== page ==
District 833 School Board airs out levy details
District 833 School Board members defended the process used to develop the referendum voters will decide in November after one member said the board should have had more input in deciding how money will be spent.
Publicly expressing concerns with how the levy was drafted, board member Jim Gelbmann said he wanted the board to talk in greater detail about how to spend new funding before it signed off last month on the three-question referendum.
Gelbmann, while voicing support for the levy and hope that it passes, objected to the split between the amount of funding that would be directed to staffing and to technology. And he said previous referendum campaigns had more board and public input before the questions were written.
“Compared to other referendum campaigns, this one has been handled much differently than they have in the past,” Gelbmann said during a wide-ranging levy discussion at a Sept. 12 board meeting. “I guess the discussion is coming, but it’s coming after the decision was made.”
Five other board members countered Gelbmann’s comments. They said levy decisions were thoroughly vetted and based on a survey of 400 district residents, their own observations and input from teachers and school administrators. This is the first referendum attempted during Superintendent Keith Jacobus’ tenure.
“I do feel like we discussed them in exhaustive manner,” Laurie Johnson said, adding that the board balanced the needs of the district with what property taxpayers can afford in a recovering economy.
“I feel truly that the board has had very deep discussions on these,” added Chairman Ron Kath. He also said the public should have confidence with the levy questions they’ll face in November. “We’re not coming out for money just to ask for money.”
The discussion came as board members and administrators are ramping up efforts to outline levy information to parents and voters in south Washington County.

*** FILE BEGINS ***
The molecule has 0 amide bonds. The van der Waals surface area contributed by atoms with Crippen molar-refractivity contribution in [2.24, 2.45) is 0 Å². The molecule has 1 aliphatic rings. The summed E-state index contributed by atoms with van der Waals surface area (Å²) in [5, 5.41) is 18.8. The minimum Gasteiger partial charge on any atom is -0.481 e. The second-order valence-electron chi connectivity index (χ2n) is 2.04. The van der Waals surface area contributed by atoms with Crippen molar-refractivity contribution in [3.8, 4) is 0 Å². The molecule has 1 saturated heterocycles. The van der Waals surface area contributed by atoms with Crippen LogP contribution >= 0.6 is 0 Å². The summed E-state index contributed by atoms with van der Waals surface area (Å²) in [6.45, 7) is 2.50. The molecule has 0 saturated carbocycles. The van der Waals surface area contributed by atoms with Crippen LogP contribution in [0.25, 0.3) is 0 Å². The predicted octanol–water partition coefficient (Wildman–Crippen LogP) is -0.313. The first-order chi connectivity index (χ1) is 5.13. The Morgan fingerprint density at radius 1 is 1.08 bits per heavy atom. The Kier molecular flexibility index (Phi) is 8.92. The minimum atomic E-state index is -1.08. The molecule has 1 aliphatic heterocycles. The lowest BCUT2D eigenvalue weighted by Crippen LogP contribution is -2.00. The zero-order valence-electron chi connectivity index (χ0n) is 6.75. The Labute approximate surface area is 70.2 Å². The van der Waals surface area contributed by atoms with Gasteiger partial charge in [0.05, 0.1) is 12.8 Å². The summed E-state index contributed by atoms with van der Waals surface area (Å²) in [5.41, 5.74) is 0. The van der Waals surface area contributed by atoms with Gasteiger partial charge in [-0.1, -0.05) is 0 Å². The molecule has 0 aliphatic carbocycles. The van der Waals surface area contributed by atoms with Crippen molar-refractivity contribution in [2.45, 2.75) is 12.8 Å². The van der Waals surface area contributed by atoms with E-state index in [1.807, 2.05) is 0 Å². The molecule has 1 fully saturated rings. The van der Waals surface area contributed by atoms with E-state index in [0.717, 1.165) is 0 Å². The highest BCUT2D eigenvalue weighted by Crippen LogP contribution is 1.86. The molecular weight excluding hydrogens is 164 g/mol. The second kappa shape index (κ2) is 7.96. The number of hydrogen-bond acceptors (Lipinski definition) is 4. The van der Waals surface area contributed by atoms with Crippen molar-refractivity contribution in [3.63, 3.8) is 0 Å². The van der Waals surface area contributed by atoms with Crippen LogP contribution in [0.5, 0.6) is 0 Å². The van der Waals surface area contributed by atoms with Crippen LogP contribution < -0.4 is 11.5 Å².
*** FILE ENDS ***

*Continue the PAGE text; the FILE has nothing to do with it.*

The Nov. 5 ballot will include three school referendum questions.
The first will ask voters to renew two existing levies that generate about $4.6 million annually.
The second question will ask voters whether they want to raise property taxes to provide an additional $6.9 million annually in funding divided four ways: $1.4 million to add building staff based on individual school needs; $1.5 million to enhance security at school buildings; $1.5 million to improve the district’s technology infrastructure to handle added technology-based instruction as well as the district’s business needs; and $2.5 million to maintain the district’s reserve funds.
The third question will ask voters for $8 million so the district can purchase land for a future elementary school and middle school.
The second question has been the main focus of board debate.
Gelbmann raised concerns about the amount of money that would be spent on increasing staff in school buildings compared to what would be put toward enhancing district technology. He wanted more money to be directed to lower the staffing ratio or to address class sizes.
Administrators and board members said the district is relying on outdated technology infrastructure and it affects classroom instruction as well as district business functions.
Andrew Baldwin, the district’s technology director, said technology comes at a cost but there also are costs to not being mindful of those needs. In emphasising the need for reliable support technology, Baldwin said: “You don’t see many V8’s in a Model T.”
“I understand there are (technology) needs, but I also understand there are needs in the classroom,” Gelbmann replied. “It’s the issue of prioritizing.”
The district’s technology shortcomings are apparent in school buildings, said board member Katy McElwee-Stevens, who is a part-time employee at Newport Elementary. Student testing is done on computers and when there are issues with the technology, it affects school schedules.
The district’s technology issues are getting even more attention this fall as students at five schools begin using iPad devices in daily instruction. Administrators say the iPads, which are supported by the district’s technology infrastructure, are not being financed with the district’s general fund or the upcoming levy.
Board member David Kemper said he already has heard from parents who were initially skeptical of the iPad rollout but quickly embraced it after seeing how their children will use it in their curriculum.
If you go
School District 833’s Nov. 5 referendum will be discussed in a series of upcoming “Parent University” community meetings led by Superintendent Keith Jacobus.
The meetings will be:
-- Monday, Sept. 23, 6 p.m., East Ridge High School, Large Group Room
-- Wednesday, Sept. 25, 10 a.m., District Service Center, Board Room
-- Monday, Sept. 30, 6 p.m., Woodbury High School, Lecture Hall
-- Wednesday, Oct. 2, 6 p.m., Park High School, Lecture Hall